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REGULATORY REVIEW


HIPAA Enforcement Improving patient access and reducing improper disclosures BY STEVEN SELDE


Overview


The Health Insurance Por- tability and Accountabil- ity Act of 1996 (HIPAA) and its Breach Notifica- tion, Privacy, and Secu-


rity Rules are well-known to health care providers and facility administra- tors. The lesser known Enforcement Rule contains provisions relating to investigations, hearings and penalties and takes effect when, despite a facil- ity’s comprehensive and well-docu- mented HIPAA compliance program, something goes wrong. Observing the Enforcement Rule process can provide valuable lessons as your ASC evalu- ates its HIPAA compliance program. The Office for Civil Rights (OCR) of the US Department of Health and Human Services is responsible for enforcing the HIPAA Privacy and Secu- rity Rules. OCR investigates filed com- plaints, conducts compliance reviews and performs education and outreach to achieve this goal. When OCR accepts a complaint for investigation, OCR noti- fies the person who filed the complaint and the covered entity named in it. OCR then asks the complainant and the covered entity to present information about the incident. Covered entities are required by law to cooperate with com- plaint investigations. The beginning of an OCR investi-


gation is a critical period during which covered entities should demonstrate that they take HIPAA obligations seri- ously and do their best to take cor- rective actions immediately. This is important because investigations can extend beyond the initial complaint and become an opportunity for a com-


provisions occur. In very rare cases, OCR may impose civil penalties on the covered entity and violators may face criminal penalties or exclusion from federal health care programs.


plete audit of a covered entity’s com- pliance program. OCR has a pattern of resolving investigations through vol- untary compliance, and the end result of an investigation often depends on how the covered entity responds. If the evidence indicates that the


covered entity was not in compliance, OCR will attempt to resolve the case with the covered entity by obtaining the covered entity’s voluntary compli- ance, providing technical assistance to the covered entity or imposing a corrective action plan and/or resolu- tion agreement. Since April 2003, the vast majority of complaints have been resolved without a corrective action plan or resolution agreement, as illus- trated in the graph on page 20. Despite this history, ASCs need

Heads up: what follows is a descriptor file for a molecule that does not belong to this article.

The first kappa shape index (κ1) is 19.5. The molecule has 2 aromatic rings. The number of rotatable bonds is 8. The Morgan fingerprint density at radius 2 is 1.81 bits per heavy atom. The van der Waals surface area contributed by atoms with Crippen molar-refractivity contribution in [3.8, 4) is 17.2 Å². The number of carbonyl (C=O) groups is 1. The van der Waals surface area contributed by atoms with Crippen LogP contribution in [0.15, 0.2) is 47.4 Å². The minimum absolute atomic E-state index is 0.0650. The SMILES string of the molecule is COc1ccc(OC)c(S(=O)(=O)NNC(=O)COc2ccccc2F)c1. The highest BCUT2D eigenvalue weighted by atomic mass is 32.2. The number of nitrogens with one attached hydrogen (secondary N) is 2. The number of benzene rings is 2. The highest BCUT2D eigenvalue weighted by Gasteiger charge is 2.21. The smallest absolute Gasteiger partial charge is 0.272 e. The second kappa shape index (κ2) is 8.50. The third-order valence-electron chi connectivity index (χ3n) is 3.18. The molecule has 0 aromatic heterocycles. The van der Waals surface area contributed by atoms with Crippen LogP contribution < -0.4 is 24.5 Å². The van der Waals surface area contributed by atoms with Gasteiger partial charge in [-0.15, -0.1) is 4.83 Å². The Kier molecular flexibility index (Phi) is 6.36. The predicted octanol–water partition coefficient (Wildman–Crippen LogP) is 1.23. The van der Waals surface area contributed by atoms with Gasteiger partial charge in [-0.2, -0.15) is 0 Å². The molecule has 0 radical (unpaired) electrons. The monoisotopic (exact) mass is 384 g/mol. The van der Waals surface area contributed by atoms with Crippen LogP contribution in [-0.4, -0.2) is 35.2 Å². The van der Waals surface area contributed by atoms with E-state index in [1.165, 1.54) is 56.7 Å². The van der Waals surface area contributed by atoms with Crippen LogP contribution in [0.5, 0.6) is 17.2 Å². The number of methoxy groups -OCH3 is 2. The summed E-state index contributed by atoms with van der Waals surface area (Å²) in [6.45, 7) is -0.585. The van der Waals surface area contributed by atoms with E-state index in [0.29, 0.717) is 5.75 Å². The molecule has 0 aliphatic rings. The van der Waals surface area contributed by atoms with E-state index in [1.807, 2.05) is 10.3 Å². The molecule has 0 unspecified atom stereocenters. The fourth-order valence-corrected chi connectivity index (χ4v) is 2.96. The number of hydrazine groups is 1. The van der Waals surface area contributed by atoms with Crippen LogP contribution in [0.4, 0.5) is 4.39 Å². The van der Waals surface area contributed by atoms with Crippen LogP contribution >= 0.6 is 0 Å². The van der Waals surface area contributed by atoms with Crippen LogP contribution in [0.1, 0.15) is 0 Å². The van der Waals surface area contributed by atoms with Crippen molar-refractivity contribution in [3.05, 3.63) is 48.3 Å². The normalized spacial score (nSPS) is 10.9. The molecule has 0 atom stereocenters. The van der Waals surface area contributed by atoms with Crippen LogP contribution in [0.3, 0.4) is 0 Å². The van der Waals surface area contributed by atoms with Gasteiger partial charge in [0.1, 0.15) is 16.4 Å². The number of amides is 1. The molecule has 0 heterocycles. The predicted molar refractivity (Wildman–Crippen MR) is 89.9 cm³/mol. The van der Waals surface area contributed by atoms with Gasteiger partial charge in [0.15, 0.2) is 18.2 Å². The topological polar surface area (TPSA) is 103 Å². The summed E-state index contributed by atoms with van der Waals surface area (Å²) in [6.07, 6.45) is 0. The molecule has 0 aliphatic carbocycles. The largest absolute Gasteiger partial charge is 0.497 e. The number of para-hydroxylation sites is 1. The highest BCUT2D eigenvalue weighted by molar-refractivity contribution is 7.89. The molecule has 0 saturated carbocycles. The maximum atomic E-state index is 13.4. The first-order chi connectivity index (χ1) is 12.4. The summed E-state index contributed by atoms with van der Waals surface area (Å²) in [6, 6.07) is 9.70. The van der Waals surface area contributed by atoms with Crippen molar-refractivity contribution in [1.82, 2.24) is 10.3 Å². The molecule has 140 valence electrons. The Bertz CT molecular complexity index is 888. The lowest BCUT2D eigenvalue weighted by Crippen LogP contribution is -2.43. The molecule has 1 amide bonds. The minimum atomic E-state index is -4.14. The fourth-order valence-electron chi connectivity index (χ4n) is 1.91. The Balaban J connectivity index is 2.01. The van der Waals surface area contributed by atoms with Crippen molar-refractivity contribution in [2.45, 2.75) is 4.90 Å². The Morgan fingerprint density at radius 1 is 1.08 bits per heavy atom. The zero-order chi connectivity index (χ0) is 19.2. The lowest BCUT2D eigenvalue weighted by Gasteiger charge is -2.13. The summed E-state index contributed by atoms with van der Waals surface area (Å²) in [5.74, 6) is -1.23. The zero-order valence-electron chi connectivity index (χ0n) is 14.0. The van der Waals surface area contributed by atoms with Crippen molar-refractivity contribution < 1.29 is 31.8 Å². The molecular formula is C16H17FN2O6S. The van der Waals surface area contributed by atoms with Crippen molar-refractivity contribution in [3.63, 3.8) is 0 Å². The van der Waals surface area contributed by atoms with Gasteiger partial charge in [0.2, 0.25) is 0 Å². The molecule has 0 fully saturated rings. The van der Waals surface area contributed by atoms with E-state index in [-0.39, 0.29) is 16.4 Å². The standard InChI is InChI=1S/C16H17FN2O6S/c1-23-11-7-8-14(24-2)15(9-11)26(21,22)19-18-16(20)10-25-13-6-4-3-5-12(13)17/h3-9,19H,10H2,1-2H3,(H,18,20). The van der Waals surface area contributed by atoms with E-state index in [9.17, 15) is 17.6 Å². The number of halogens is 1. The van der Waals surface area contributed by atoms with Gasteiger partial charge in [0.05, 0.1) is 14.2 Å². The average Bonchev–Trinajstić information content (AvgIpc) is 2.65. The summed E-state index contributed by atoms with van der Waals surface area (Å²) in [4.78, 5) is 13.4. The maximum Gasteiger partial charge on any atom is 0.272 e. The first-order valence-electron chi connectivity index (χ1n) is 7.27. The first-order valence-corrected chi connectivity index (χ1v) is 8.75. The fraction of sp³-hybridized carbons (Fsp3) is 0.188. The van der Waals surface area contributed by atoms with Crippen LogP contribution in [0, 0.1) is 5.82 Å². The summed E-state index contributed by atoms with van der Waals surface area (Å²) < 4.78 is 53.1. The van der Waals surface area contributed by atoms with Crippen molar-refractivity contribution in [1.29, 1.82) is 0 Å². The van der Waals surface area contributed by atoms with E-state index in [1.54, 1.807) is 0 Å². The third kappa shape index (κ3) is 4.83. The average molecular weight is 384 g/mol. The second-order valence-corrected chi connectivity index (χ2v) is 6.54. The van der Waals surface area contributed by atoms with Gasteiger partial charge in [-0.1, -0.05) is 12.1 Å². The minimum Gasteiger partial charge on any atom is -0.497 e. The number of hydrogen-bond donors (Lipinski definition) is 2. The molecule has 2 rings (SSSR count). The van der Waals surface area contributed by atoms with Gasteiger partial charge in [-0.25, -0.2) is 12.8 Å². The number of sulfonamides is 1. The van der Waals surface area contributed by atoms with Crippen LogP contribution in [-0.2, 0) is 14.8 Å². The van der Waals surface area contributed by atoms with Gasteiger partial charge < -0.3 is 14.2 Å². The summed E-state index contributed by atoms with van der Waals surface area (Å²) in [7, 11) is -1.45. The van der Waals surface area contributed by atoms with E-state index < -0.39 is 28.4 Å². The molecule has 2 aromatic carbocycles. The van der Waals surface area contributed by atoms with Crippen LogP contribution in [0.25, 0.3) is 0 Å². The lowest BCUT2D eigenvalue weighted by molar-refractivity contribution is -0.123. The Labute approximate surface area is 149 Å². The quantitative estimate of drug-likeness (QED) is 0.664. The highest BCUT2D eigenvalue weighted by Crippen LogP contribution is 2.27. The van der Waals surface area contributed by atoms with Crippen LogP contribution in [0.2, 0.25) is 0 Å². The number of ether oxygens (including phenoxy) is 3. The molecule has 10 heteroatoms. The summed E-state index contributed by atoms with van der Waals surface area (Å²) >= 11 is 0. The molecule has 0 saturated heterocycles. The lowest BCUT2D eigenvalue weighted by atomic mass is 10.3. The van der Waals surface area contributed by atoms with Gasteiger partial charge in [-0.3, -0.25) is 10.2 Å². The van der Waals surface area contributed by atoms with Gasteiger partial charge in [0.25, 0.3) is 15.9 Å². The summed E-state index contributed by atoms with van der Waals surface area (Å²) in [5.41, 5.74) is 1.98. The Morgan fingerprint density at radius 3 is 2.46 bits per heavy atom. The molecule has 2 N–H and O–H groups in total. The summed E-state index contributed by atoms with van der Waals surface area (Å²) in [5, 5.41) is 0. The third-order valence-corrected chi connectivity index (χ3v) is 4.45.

to take HIPAA compliance seriously. HIPAA violations carry stiff penal- ties, with a range of $100 to $50,000 per violation and even higher penal- ties if multiple violations of multiple


Examples of Real Investigations Designing a comprehensive HIPAA compliance program requires a signifi- cant investment of an ASC’s resources to ensure that the Security, Privacy, and Breach Notification Rules are thor- oughly addressed. Analyzing previous OCR investigations can assist an ASC in reducing human error and short- comings in a compliance program. The most common basis for HIPAA com- plaints involves impermissible uses or disclosures of protected health infor- mation (PHI). The following examples detail what led to the improper dis- closure or use of PHI and the actions a covered entity took to comply with OCR’s investigation.


Improper Disclosures to Law Enforcement What Happened: A pharmacy dis- closed PHI to municipal law enforce- ment officials in a manner that did not conform to the provisions of the Privacy Rule.


Result: OCR required the pharmacy to revise its policy regarding law enforce- ment’s access to PHI to comply with the Privacy Rule requirements, includ- ing a provision that disclosures of PHI to law enforcement be made only in response to written requests unless state law requires otherwise.


Takeaway for ASCs: This example illustrates two important points. First,


This information is for educational purposes only and should not be construed as legal advice. For specific questions related to this topic or other HIPAA-related concerns, please consult legal counsel.


22 ASC FOCUS MAY 2016


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